Program Feed Schedule — Summer 2013: available through Content Depot
BURN: An Energy Journal – The Switch feed date: Thursday, June 13, 2013, 9:00 a.m. Eastern
On-air Promo Copy
The nation’s electric grid is taxed year-round but especially in the summer months with triple-digit temperatures, violent storms and outages when users are relying on their air conditioners. In the next edition of BURN, an Energy Journal, we will examine the state of America’s electric power grid and the science needed to modernize it. Listen for “The Switch,” a new documentary from BURN, a production of SoundVision and American Public Media at (your station) and (time).
Promotional materials available: apmstations.org
Alex Chadwick is an independent journalist and renowned public radio correspondent, host and program developer. His distinctive work made him one of NPR’s most recognized voices during his long career there. Among other achievements, he was part of the creative team that developed and launched Morning Edition, the most successful program in NPR’s history. As a feature reporter and host of Morning Edition, he helped create the partnership with National Geographic that led to the enormously popular Radio Expeditions series. Called ‘the best writer at NPR,’ he has scripted award-winning documentaries for National Geographic Television, ABC and CBS. His original online production, Interviews 50 Cents (NYT.com: ‘must see’ video), was a long-running popular feature at SlateV.com. Awards: Dupont-Columbia for Radio Expeditions, 2000; Society for Professional Journalists, Investigative Reporting, 2001; Overseas Press Club Lowell Thomas Award, 1988 and 1990; various others.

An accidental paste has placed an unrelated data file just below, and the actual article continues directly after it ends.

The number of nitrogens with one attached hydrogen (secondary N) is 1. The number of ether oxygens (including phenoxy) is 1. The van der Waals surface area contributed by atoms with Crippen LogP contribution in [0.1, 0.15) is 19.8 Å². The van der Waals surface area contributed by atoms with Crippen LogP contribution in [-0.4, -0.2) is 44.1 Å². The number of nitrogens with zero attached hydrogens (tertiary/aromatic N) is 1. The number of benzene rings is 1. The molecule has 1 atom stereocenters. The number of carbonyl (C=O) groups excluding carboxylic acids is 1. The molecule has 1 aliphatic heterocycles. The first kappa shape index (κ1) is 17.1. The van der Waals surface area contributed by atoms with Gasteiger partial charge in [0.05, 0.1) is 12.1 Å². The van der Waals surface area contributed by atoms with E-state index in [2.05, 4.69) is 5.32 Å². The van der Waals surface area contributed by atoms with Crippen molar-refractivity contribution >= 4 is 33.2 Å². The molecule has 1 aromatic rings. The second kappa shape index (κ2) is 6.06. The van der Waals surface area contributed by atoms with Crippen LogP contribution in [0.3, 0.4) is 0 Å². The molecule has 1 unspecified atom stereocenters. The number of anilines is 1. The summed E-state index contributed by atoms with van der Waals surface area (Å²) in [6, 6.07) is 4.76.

SoundVision Productions, established in 1995, is committed to explaining emerging issues and making them relevant for diverse audiences. Executive Producer Bari Scott is the driving force behind SoundVision. Joining her is a talented production team – reporters, producers, audio engineers, researchers, web developers and a management group of marketing and outreach specialists, accountants, legal consultants and office support. SoundVision’s radio features and documentaries (The DNA Files and The Really Big Questions) have been recognized for excellence with numerous honors, including two Peabody Awards, and have earned the trust of leaders in science, education and broadcasting. Since its inception, SoundVision has been dedicated to bringing compelling stories to public radio listeners. As it moves into its second decade, SoundVision explores new ways to inform the public through interactive Web offerings, hands-on training workshops, community outreach programs, and partnerships with ethnic and alternative press.
Veteran producer and national program developer Mary Beth Kirchner is the Managing Producer for BURN. Kirchner started her own production company in 1993 after serving as National Programming Director at WETA, Washington, DC. Prior to that, she was Executive Producer at the Smithsonian Institution’s Office of Telecommunications. Working for more than two decades in public radio she has collaborated with National Public Radio, Public Radio International, American Public Media, the Wolf Trap Foundation for the Performing Arts, Carnegie Hall, the BBC, the Dana Alliance for Brain Initiatives, the Baltimore Symphony Orchestra, the Asia Society, NHK (Japan) and ABC News “Nightline,” among many others. She is the recipient of more than fifty national awards for her documentaries, music series, radio dramas and feature stories including a 2011 Peabody medal.
View and download a PDF of complete APM station info.